Whatever about private morality in the past, the general public culture was much less crude, the behavioural protocols much more defined.

The paranoia we bring to the past is all of our own making and is very much due to the experiences of our own day, not theirs.

We find it difficult to imagine what the lives of others before us were like, or even that they didn't stand about waiting for 'today' to pass judgement on them. The folks in Cleveland certainly seem to suffer from this simple-minded literalism. The duet is about a woman dropping by her boyfriend's ('beau' would perhaps be more appropriate) house. As the evening wears, on the woman is torn between her desire to stay and fear of what society would say:

My mother will start to worry (beautiful what's your hurry?)

My father will be pacing the floor (listen to the fireplace roar)

So really I'd better scurry (beautiful please don't hurry)

But maybe just a half a drink more (put some records on while I pour)

The neighbours might think (baby, it's bad out there)

The man is not only saying he wants her to stay, but offering her possible excuses against the (undoubtedly condemnatory) gossip that would inevitably ensue: There's bound to be talk tomorrow (Think of my lifelong sorrow)/At least there will be plenty implied (If you got pneumonia and died).

In other words, it is about a man and woman inching towards a mutually desired event. (Whether that event is all night chandelier-swinging sex or relatively-chaste smooching is not even made clear.) Ah, ah, go the puritans, what about that 'Say, what's in this drink? (No cab's to be had out there)'. The prosecution rests - an open-and-shut case of rohypnol and date rape.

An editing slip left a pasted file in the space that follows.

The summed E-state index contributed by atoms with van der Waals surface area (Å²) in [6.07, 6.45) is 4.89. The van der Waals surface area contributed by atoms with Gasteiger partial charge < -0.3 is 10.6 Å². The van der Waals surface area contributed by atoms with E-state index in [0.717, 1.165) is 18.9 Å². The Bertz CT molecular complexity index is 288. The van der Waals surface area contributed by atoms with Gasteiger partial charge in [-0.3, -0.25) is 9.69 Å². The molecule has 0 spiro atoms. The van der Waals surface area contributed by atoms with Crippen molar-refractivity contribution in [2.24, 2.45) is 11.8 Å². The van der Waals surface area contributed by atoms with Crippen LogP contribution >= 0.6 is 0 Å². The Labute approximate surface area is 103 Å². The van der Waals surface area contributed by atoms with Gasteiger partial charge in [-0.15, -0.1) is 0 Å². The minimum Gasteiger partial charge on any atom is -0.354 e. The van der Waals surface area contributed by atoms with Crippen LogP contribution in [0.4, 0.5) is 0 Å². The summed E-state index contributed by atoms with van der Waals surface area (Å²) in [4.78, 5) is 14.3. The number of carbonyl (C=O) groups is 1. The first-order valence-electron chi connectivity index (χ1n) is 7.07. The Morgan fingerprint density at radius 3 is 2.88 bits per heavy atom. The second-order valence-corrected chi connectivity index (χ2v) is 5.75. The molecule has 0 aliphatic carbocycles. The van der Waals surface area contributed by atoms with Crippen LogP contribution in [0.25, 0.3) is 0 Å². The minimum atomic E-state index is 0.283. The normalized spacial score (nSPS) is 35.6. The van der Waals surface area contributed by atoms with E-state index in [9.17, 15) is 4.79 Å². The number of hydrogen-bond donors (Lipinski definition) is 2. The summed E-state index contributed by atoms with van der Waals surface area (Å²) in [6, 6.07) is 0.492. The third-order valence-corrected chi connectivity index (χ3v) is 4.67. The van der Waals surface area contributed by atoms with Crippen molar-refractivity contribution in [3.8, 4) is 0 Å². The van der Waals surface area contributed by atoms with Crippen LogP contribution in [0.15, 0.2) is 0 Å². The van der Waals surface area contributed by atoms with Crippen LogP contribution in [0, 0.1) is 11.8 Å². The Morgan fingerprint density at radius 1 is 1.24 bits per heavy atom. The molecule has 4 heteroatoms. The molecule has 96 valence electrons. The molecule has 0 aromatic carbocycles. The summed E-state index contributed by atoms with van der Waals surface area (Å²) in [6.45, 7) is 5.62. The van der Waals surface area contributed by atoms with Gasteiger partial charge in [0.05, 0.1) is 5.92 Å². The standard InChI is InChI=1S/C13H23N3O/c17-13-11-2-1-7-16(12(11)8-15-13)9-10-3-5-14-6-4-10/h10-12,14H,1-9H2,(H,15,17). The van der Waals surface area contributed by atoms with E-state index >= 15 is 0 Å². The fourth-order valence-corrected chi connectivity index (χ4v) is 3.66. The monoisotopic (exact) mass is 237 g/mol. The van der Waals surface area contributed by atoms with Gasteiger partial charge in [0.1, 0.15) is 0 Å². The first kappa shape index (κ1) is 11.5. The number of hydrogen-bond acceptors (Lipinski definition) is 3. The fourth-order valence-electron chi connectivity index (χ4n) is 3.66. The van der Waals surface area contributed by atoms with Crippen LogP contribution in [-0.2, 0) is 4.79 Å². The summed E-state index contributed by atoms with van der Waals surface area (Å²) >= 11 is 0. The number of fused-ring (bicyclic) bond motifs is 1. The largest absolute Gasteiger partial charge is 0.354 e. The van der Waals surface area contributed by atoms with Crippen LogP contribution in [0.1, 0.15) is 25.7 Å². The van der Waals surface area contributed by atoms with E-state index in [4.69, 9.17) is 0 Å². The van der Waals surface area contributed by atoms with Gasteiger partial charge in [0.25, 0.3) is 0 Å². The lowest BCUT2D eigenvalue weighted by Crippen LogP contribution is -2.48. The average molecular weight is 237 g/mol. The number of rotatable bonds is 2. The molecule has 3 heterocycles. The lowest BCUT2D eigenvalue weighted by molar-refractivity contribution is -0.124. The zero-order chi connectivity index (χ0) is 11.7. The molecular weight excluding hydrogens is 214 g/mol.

Except, of course, that old bugbear, history. The phrase 'What's in this drink?' is used over and over again in films and novels of the period. It was acknowledgement that people weren't acting the way they normally do or should - a kind of formal excuse, a protection from possible criticism. It didn't even have to be used in a sexual or romantic context. An indiscreet man could utter it while passing on work gossip to a work colleague, for example.

Moreover, the context is the Second World War. The song was written in 1944 and it reflects a little of the wartime opportunism as 'romances' came up against the reality of active service abroad. A little bit of reluctant persuasion, a little bit of lying to oneself …

The woman of Baby, It's Cold Outside is not victim. On the contrary, she is a bit of a taboo breaker. It's the mothers, fathers, sisters, brothers and bitchy friends who want her to go out and face the storm. She is rather enjoying herself in the nice warm flat of her boyfriend and open to persuasion. But it's easier to misread things, to refuse to even try and understand. At heart, it is an exercise in societal solipsism, seeing the past solely in terms of how it comments on our own issues, hot spots, lines of cultural fissure. It is a self-serving exercise in closing down our own imaginations and patting ourselves on the back.

We would do well to remind us of that famous phrase from L.P. Hartley's 1953 The Go-Between: 'The past is a foreign country; they do things differently there.'

Simply shouting it down doesn't achieve anything. It certainly doesn't change it.